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Survey Says U.S. Companies Anticipate Record Class Action Matters in 2022, Project 27% Matter Increase – Highest Level Reported in 11 Years

11th Annual Carlton Fields Class Action Survey Details Recent Developments and Best Practices in Class Action Management

Tampa, Fla. – The 2022 Carlton Fields Class Action Survey reveals that U.S. class action defense spending grew a record-breaking 16% in 2021, crossing the $3 billion threshold for the first time. Class action spending is expected to rise again in 2022.

This increase in defense spending relates to another key finding in this year’s report: companies can anticipate a 27% increase in class action caseload in 2022. According to the survey, the current portfolio reveals the highest number of both ongoing and total matters since the inception of the survey 11 years ago.

Interestingly, the number of companies facing bet-the-company class action matters dropped substantially — seven times lower than in 2020 — while lower exposure matters are on the rise. Specifically, the number of companies facing lower exposure class action matters grew more than 20 percentage points.

Corporate counsel identified COVID-19 as causing increased numbers of labor and employment claims — especially wage and hour, discrimination, and workplace safety suits. The survey found that companies expect these and other pandemic-related claims, along with data privacy claims, to lead the next wave of class actions, as work-from-home and hybrid models persist.

Corporate counsel also expect additional consumer fraud class actions in the coming year. Notably, consumer fraud class actions were also reported as posing the largest threat to companies, particularly claims concerning the use of social media and environmental, social, and corporate governance (ESG) disclosures and practices.

Overall, corporate counsel reported that they rely on early case assessment and proactive risk management as their primary management strategies — together accounting for two-thirds of the strategies in use.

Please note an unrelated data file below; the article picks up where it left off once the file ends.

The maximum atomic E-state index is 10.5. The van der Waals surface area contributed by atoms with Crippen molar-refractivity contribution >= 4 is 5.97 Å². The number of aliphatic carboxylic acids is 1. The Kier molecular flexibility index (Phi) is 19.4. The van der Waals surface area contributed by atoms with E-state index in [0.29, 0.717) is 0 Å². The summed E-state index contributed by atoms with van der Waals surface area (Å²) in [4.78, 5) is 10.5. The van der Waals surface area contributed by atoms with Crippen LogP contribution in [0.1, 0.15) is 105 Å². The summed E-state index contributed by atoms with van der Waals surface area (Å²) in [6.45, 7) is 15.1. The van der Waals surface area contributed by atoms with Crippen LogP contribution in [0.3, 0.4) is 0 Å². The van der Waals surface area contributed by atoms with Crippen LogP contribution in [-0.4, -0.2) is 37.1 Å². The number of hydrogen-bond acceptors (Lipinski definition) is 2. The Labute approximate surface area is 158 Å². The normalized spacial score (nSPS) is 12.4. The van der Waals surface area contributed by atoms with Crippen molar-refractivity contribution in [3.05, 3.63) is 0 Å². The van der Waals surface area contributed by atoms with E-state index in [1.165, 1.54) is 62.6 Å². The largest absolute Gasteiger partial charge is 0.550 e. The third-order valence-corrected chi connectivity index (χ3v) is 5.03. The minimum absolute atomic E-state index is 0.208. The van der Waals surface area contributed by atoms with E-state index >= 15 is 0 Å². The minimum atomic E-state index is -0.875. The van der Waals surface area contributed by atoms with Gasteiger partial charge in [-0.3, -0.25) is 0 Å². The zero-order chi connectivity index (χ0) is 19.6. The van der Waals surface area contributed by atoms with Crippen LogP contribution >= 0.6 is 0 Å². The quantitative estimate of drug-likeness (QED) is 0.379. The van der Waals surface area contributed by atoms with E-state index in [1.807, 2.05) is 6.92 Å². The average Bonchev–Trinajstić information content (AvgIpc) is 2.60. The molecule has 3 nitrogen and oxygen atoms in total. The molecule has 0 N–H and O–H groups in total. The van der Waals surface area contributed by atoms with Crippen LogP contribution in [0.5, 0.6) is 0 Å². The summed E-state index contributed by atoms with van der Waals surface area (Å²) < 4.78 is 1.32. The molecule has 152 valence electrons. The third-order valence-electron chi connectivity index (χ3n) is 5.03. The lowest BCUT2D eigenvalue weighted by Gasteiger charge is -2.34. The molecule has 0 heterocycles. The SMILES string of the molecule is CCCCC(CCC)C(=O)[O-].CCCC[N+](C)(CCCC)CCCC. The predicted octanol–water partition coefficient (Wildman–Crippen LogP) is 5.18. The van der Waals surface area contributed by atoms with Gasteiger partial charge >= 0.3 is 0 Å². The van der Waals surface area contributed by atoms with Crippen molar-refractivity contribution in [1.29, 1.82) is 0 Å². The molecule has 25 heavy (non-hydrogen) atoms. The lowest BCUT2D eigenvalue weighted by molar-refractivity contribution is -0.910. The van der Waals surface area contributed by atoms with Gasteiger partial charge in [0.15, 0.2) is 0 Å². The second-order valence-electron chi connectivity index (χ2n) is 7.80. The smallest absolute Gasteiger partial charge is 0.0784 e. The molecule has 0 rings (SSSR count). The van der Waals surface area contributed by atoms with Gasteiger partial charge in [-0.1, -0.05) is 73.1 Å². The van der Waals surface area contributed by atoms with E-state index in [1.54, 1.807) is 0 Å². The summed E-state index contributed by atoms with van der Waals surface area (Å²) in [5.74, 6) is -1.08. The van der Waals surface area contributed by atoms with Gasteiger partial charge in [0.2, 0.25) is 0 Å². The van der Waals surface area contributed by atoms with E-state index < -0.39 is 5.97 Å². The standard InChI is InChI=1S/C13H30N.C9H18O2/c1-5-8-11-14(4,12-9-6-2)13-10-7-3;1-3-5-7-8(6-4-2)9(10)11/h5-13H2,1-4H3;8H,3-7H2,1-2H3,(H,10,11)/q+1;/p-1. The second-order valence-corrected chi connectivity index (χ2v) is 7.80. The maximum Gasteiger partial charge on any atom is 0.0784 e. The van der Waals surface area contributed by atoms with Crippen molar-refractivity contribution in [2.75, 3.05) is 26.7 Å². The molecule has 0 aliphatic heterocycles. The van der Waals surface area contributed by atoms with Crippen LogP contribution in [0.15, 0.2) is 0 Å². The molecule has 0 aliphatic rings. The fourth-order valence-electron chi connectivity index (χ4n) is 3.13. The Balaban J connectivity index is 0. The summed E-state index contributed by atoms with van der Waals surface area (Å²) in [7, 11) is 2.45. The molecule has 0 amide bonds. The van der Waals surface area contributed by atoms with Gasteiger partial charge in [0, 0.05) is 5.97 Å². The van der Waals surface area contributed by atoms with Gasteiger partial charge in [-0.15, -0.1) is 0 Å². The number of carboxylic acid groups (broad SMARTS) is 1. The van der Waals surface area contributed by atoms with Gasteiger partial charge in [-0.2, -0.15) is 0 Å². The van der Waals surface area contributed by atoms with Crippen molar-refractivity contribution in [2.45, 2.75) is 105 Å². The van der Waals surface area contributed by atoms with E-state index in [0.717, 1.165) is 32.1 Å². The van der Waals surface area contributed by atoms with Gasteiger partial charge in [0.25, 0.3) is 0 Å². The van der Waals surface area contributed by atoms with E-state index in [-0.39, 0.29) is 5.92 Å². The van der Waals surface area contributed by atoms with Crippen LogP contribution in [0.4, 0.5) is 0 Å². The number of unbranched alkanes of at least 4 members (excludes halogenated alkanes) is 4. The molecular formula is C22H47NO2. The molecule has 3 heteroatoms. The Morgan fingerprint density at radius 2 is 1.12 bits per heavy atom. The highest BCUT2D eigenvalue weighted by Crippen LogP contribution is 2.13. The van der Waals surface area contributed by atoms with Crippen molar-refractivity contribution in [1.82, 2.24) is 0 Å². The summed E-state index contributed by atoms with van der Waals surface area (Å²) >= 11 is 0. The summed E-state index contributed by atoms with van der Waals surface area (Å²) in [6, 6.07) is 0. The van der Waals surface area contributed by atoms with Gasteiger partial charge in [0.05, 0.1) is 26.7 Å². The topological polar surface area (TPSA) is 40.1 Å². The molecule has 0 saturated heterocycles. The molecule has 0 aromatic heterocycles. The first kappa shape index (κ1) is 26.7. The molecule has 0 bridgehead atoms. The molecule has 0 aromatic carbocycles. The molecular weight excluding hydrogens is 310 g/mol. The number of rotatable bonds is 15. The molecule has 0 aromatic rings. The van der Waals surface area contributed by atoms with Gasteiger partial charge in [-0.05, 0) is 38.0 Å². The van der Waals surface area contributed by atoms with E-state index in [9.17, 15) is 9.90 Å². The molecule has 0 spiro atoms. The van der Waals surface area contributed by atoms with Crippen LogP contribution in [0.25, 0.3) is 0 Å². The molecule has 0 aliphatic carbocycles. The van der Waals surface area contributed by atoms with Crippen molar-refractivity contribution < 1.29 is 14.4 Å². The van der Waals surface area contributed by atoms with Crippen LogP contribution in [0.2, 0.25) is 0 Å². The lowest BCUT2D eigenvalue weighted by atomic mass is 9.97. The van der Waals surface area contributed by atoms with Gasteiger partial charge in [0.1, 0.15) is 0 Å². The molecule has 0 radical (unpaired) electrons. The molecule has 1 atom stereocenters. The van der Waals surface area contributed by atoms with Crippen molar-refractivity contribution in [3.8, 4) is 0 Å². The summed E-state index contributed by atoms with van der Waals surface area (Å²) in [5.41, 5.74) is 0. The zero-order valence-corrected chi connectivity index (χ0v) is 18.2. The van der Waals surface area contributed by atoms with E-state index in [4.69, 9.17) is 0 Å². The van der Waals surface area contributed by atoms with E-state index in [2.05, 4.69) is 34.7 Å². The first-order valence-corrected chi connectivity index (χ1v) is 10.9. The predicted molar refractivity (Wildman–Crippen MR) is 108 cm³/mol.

“We look at the facts and assess whether we have liability and then do right by the people who are coming after us,” said one survey respondent, a vice president and assistant general counsel for a global financial services company. “These are our customers with whom we have a special relationship, and we take it seriously as these are stakeholders in our enterprise.”

John Clabby, a Carlton Fields shareholder who oversees the Class Action Survey with shareholder Matthew Allen said, “From this year’s survey, it is clear that in-house counsel responsible for class action management are having to do more with less. Each is handling more class actions than in recent years, while overall headcount for corporate counsel is down the equivalent of a full attorney from 2018.”

Allen added that this year’s findings highlight the importance of corporate counsel’s remaining intentional in how they handle class actions. “Class action plaintiffs’ lawyers are getting more creative, particularly in the COVID environment. Early case assessment will offer the best strategy toward finding a solution to resolving class actions in the most economical way.

“It is important that companies and their outside firms be vigilant and proactive to mitigate their risk,” said Allen.

To review the full survey’s findings, download the 2022 Carlton Fields Class Action Survey at Additional key findings include:

  • The number of settlements of open putative class actions jumped as top legal decision-makers reported they were able to settle their older matters. Claims-made settlements and changes to business practices increased from last year, and were the most common notable settlement features.
  • More companies are opting for hourly rates to move through their caseload after years of experimentation with alternative fee arrangements.
  • The increased caseload, variability of issues among cases, and unpredictable staffing needs find in-house counsel increasingly relying on outside counsel to defend class actions. Retaining trusted counsel ranks as the most effective tool to reduce and control class action cost.
  • While companies used 15% fewer law firms overall for their legal needs than in 2020, they continue to use a small group of law firms as class action counsel — 4.5 firms on average.
  • Fewer companies than last year report defense costs for class actions being paid for by insurance, but those that had coverage stated that insurance was covering a larger percentage of costs. This may reflect both savvy buyers and better-tailored insurance products.

The 2022 Carlton Fields Class Action Survey is based on interviews with general counsel or senior in-house counsel at more than 400 Fortune 1000 and other large companies. The survey, now in its 11th year, is widely recognized as a powerful resource for in-house counsel who want to manage class actions effectively and efficiently. Surveyed companies had an average annual revenue of $23.7 billion and median annual revenue of $14.1 billion. They operate in more than 25 industries, including banking and financial services, consumer goods, energy, high tech, insurance, manufacturing, pharmaceuticals, professional services, and retail trade.


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